Hi, this is Paul Lazarus. In the 1980s, I produced and hosted a radio series called Anything Goes, a celebration of the American musical theater. Now, the Broadway Podcast Network is bringing back these shows. Today, the work of composer-lyricist Marc Blitzstein, who wrote the scores for THE CRADLE WILL ROCK, JUNO and REGINA and is perhaps best known for his translations of Brecht/Weill’s songs in THE THREEPENNY OPERA. This program was originally broadcast in 1986 and features Dr. Eric Gordon, an authority on Blitzstein.
This is ANYTHING GOES, a Celebration of the American Musical Theater--past present and future. I’m your host, Paul Lazarus. Today, the music and lyrics of Marc Blitzstein, an extraordinary American writer whose commitments to opera and social reform helped to re-shape musical theater. Here’s the finale from Blitzstein’s 1936 labor opera, THE CRADLE WILL ROCK.
“FINALE/THE CRADLE WILL ROCK”
On a recording he made for Spoken Arts Records, Marc Blitzstein described the difficulties of getting THE CRADLE WILL ROCK produced.
Spoken Arts Records:
Blitzstein: When I played THE CRADLE WILL ROCK for Orson Welles, he was just 21, but already an extravagantly brilliant and magnetic theater man. He fell in love straight off, and made me promise that no matter who should produce it, he would do the staging, and I was glad to agree. Many producers then toyed with the notion of putting it on. All of them dropped it. It was considered ‘hot stuff’ politically, since it dealt with the rising struggle for unionism in America, specifically in the steel industry, at a time when a combine known as Little Steel was all over the newspapers with its union problems. Finally, Welles and John Houseman decided to produce the work at the Maxine Elliott Theater under the auspices of the Federal Theater Project, which they had joined.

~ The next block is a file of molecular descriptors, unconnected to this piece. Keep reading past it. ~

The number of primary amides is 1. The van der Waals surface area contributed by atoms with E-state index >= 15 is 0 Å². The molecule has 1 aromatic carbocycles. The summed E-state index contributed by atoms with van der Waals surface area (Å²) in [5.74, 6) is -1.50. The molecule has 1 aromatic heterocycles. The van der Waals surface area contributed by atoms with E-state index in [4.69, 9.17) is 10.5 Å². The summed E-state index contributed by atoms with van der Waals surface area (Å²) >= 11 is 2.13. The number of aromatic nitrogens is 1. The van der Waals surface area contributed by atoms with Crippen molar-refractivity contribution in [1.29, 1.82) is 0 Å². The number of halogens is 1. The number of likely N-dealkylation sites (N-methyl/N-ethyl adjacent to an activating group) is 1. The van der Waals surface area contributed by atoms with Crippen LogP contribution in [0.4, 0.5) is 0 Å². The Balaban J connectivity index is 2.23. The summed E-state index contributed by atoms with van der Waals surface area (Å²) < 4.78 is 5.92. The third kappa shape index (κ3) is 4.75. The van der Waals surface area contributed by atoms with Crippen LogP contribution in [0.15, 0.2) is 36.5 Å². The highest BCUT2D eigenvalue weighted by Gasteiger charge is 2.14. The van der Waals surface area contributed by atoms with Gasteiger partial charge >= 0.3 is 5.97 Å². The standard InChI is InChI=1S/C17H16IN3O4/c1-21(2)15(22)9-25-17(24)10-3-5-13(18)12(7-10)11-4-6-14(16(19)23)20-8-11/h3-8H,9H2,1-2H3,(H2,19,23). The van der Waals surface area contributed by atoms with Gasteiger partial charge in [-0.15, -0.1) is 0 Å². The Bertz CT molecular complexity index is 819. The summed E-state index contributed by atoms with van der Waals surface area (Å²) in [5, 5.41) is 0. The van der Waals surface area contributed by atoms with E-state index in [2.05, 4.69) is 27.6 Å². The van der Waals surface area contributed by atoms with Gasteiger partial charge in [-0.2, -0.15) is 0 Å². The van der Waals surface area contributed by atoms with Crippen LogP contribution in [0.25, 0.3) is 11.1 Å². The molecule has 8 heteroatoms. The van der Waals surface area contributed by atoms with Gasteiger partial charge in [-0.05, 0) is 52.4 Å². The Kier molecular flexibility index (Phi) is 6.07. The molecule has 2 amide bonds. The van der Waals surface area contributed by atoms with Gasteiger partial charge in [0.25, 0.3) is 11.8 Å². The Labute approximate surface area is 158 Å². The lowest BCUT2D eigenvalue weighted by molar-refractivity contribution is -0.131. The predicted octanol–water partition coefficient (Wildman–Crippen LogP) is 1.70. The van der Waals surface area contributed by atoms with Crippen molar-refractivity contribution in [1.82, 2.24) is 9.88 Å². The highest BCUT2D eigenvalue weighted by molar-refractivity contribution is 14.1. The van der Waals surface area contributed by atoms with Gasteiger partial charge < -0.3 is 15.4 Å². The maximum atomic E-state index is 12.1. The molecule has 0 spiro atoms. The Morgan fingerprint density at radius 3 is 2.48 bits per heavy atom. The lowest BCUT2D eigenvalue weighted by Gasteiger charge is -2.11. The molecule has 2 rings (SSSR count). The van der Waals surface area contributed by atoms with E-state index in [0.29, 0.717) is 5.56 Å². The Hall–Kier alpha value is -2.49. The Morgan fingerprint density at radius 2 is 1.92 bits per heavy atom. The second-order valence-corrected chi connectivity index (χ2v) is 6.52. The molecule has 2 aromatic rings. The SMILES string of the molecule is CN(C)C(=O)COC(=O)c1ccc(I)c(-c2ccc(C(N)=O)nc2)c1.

“NICKEL UNDER THE FOOT” (Patti Lupone)
Patti Lupone singing “Nickel Under the Foot,” accompanied by Michael Barrett. THE CRADLE WILL ROCK was to be presented by the Federal Theater Project, but government officials decided that this proletarian opera was too inflammatory. Shortly before the opening night performance, they ordered the theater to be padlocked. Actors and musicians were forbidden by their unions to appear on stage. Director Orson Welles saved the day, however, by putting on an impromptu opening night at another theater. The cast sang from their seats and Blitzstein himself played piano on stage.
Spoken Arts Records: